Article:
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Field of green soybeans. yelena yemchuk/ThinkstockPhotos

Brazil Court gives green light to glyphosate

Brazilian farmers were on the edge of their seats before a court okayed the weed killer for upcoming planting season.

A federal Brazilian appellate court has given the green light for the use of glyphosate in the 2018-19 crop year, just a bit more than a week before planting can begin.

Farmers in Brazil were on the edge of their seats over the appeal, which overturned a lower court’s total ban on the use of the product after court proceedings in the United States blamed glyphosate for causing cancer

Brazil Ag Minister Blairo Maggi pointed out that the tropical country would not be able to produce a soybean crop without use of the product, and farm groups led the effort to overturn the court order.

After all, a study by Agroconsult, a Brazilian firm, indicated that use of GMOs has meant a 26% savings, per hectare for all Brazilian farmers over the past 20 years. Savings for summer crops came to 64%, and second-crop corn savings climbed as high as 152% according to the study.

Most anxious

One of the farmers most anxious about the ruling was Joao Conrado Schmidt, a farmer in the Brazilian state of Parana. He’s got 2,500 liters of glyphosate stored in his shed. He’ll plant 1,600 acres of beans shortly, and nearly 900 acres of main-crop corn this year.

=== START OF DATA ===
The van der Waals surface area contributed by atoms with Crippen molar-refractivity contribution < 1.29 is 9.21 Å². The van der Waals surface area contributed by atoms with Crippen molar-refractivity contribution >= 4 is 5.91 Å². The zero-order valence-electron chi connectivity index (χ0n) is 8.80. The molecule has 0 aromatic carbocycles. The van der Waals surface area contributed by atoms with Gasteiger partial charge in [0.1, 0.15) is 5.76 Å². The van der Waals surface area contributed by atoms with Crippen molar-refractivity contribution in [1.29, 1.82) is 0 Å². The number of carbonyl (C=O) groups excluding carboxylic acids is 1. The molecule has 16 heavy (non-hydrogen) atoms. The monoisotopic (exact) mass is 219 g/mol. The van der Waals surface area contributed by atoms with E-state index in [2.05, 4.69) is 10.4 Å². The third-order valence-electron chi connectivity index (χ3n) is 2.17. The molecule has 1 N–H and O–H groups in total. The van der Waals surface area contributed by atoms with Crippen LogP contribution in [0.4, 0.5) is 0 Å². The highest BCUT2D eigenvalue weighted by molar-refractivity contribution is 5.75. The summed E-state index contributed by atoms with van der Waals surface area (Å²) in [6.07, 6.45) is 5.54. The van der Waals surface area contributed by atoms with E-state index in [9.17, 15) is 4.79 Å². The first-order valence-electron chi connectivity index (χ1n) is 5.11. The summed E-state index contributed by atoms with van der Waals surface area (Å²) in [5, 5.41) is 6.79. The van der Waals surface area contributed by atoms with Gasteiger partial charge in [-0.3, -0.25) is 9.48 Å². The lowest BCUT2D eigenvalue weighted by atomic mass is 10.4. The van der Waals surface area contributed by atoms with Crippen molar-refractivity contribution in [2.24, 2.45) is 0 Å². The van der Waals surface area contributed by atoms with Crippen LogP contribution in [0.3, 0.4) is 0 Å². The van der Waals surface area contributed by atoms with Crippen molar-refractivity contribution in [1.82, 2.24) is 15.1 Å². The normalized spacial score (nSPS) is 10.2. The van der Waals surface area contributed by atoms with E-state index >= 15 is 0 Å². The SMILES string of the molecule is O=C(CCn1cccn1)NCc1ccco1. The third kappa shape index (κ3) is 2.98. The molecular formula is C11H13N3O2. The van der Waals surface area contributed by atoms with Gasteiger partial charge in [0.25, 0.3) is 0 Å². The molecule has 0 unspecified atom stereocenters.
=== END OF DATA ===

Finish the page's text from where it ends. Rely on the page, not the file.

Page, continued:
When I asked him what he would have done without glyphosate, he said, “Good question. I really don’t know.”

And, he said, all his neighbors depend on glyphosate as well.

Schmidt plants about 90% RR beans in his fields. He uses both Monsanto’s RR glyphosate and knockoff brands from Israel.

My guess is that Brazilian farmers would use whatever glyphosate they’ve got on hand despite any court order, and hope for the best. I mean, it would be nearly impossible to send inspectors our to each rural property across Brazil in order to establish whether they’re using the product or not. And most, like, Schmidt, have already purchased their year’s supply, planning on a favorable harvest.

The opinions of the author are not necessarily those of Farm Futures or Farm Progress.

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